Expect Your Love to Change Over the Course of Marriage
Culture sells us a clear idea of love: the intense desire, the overt displays of affection and longing, all culminating in red-hot sex. And many enter marriage expecting this romance — to continue, perhaps, in the case of a love match, or to begin, perhaps, in the case of an arranged relationship. Even people who take a more prosaic long-view of marriage often find themselves still measuring the health of a union by these yardsticks, worrying over the loss of ‘spark’ as the years go by.
A review of studies, published in the Journal of Sex Research, examining sexual desire in relationships that span decades has yielded a few lessons, however, in keeping the fires burning. The first lesson? While the loss of desire is a common feature of long-term relationships, it doesn’t have to be. It may depend most on whether you see that as inevitable, or see sexual desire as changeable. Writes Kate Morgan at The Cut: “Acknowledging a lack of desire doesn’t highlight a problem so much as relieve the problem, the review authors found: In several studies, ‘realistic expectations that sexual desire will ebb and flow throughout the relationship’ was linked to a greater ability to sustain that desire in the long run.”
The study authors also noted a difference between desire (a psychological response) and arousal (a physical response); these states are, at worst, conflated, and at best considered essential complements. But desire can be present even when arousal isn’t, and vice versa. Appreciating these variances may also help us avoid obsessing over what is ‘normal’ — an understandable worry that, when played on a loop, can reduce sexual desire.
“Maybe you have desire but not arousal, and you need to use lubricant. Maybe the desire comes later, after sex,” one of the study authors told Morgan. “That also accounts for non-sexual motivations for sex, of which there are many. Desire can pop up because your partner got the kids off to bed, or because you had a great day at work.”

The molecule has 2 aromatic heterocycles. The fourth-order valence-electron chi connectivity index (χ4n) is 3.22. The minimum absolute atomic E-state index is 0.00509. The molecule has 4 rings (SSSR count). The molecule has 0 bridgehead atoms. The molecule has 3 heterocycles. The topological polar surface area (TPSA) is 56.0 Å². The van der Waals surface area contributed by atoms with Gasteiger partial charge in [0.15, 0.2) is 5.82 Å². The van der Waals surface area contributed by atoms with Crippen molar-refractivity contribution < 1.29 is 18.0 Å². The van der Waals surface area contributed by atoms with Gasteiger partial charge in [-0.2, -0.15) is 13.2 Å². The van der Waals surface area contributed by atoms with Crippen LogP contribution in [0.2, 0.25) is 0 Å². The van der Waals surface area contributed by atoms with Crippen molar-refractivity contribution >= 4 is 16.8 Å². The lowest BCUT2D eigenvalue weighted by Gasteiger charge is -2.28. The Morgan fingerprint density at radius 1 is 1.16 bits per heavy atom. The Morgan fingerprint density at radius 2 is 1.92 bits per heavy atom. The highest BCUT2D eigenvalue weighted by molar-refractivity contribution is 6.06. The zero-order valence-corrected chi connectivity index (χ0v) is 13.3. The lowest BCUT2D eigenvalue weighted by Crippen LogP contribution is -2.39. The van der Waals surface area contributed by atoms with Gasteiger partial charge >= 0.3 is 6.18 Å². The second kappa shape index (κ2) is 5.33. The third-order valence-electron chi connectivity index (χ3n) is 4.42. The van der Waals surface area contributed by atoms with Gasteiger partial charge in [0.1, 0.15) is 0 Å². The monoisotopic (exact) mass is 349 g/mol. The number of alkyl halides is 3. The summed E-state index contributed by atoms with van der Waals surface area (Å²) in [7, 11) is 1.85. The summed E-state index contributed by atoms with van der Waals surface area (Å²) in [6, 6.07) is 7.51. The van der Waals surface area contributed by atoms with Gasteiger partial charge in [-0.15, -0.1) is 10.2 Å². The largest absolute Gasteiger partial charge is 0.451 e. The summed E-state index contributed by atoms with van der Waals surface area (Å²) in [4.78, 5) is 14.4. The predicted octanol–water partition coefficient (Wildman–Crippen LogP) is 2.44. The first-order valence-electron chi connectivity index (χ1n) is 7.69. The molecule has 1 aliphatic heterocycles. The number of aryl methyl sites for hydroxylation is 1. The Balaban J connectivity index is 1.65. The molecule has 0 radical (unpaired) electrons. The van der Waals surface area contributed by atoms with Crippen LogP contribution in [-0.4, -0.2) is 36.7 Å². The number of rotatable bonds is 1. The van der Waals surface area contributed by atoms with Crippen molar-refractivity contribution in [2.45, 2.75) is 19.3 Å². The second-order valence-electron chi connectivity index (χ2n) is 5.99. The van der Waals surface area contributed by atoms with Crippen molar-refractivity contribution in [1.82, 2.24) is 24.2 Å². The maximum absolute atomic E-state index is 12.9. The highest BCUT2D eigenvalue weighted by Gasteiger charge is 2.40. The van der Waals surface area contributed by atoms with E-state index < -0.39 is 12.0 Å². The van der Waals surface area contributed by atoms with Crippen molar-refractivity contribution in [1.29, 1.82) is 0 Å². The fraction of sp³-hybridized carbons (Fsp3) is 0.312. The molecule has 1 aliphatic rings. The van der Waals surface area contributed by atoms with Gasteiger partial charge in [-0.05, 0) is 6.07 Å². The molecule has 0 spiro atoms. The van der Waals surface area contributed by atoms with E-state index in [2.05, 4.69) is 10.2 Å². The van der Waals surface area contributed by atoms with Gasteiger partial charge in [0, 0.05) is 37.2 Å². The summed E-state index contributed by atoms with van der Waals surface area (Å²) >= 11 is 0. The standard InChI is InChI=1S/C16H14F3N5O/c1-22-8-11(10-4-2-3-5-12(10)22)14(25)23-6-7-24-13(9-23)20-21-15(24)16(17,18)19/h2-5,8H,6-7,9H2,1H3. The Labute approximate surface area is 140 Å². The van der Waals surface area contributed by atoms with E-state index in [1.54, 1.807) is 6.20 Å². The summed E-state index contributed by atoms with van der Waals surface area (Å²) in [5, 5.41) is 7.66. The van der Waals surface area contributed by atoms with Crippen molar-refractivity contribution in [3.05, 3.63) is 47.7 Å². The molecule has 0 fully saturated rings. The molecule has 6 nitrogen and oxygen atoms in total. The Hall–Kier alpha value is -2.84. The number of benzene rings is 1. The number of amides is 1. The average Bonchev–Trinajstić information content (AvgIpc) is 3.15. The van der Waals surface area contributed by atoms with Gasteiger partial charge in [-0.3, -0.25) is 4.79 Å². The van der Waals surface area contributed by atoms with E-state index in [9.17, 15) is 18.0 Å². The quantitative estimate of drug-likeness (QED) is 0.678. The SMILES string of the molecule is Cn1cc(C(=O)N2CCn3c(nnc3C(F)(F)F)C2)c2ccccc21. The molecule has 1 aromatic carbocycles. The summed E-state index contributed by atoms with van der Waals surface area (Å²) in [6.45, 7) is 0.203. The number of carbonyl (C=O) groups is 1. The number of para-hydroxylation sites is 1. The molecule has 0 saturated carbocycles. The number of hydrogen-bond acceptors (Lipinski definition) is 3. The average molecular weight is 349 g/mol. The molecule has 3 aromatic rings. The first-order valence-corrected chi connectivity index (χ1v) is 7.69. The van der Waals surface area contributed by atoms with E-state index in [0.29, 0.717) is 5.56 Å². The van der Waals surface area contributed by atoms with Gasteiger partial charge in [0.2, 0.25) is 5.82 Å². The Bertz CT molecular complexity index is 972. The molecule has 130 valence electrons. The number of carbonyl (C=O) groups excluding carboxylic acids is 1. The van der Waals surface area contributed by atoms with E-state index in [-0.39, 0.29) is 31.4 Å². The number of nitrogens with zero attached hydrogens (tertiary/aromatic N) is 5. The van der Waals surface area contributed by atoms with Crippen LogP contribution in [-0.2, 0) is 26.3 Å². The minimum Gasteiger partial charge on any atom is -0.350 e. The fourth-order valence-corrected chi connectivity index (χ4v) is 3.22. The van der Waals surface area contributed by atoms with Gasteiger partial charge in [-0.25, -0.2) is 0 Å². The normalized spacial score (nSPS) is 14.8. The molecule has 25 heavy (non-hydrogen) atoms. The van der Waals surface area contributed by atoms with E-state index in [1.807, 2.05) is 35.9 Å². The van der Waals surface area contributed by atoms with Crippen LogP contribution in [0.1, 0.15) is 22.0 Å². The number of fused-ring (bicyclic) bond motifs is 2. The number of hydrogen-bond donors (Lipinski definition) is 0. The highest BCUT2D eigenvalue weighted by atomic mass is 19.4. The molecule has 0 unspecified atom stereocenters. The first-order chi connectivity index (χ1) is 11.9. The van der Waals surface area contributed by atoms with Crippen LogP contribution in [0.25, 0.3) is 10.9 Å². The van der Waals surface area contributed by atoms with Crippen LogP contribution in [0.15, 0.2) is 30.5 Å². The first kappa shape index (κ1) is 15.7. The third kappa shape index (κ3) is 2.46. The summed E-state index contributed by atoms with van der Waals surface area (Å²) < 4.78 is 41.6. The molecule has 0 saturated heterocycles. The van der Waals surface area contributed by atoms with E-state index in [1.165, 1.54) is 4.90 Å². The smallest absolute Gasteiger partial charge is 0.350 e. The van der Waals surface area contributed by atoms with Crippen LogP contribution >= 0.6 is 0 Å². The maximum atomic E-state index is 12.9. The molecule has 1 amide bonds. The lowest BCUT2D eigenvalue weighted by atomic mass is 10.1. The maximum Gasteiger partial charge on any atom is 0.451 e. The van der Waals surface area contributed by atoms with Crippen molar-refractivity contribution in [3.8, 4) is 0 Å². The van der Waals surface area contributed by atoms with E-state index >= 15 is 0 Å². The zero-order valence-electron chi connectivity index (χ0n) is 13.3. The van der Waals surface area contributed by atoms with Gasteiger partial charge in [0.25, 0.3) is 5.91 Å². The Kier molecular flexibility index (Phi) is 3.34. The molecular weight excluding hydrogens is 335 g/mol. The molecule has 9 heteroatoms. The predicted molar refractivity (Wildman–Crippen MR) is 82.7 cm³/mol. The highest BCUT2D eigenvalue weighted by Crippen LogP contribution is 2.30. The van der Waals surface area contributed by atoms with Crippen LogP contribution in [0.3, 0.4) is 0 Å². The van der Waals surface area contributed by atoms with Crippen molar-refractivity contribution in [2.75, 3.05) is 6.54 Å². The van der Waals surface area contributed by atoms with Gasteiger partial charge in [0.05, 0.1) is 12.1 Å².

One big sexual motivator for long-married couples? Not physical desire but emotional intimacy. Which may mean a different kind of physical experience than a quickie motivated by early-days passion.
The biggest mood killer? Surprisingly, perhaps, it’s not fighting — which if done in a healthy way can be good for a relationship and a sex life. It’s avoiding conflict.
Which suggests the biggest takeaway from this study is this: That love, just like the people in it, changes over time in ways it’s best to confront. It’s an argument Heather Havrilesky, in her essay “What Romance Really Means After 10 Years of Marriage,” makes hilariously and compellingly:
Our dumb culture tricks us into believing that romance is the suspense of not knowing whether someone loves you or not yet, the suspense of wanting to have sex but not being able to yet, the suspense of wanting all problems and puzzles to be solved by one person, without knowing if they have any time or affinity for your particular puzzles yet. … Romance must be carefully staged and art-directed, so everyone looks better than they usually do and seems sexier and better than they actually are, so the suspense can remain intact.
You are not better than you are, though, and neither is your partner. That’s romance. Laughing at how beaten-down you sometimes are, in your tireless quest to survive, is romance. It’s sexy to feel less than totally sexy and still feel like you’re sexy to one person, no matter what. Maybe suspense yields to the suspension of disbelief. Maybe looking for proof yields to finding new ways to muddle through the messes together.
Havrilesky argues it’s the quest for joint survival that becomes sexy over time. And if a long and happy relationship and sex life is, as the study suggests, about accepting the highs and lows and everything in between, it may be that more of us than we think have already found it — it’s recognizing it that’s the secret.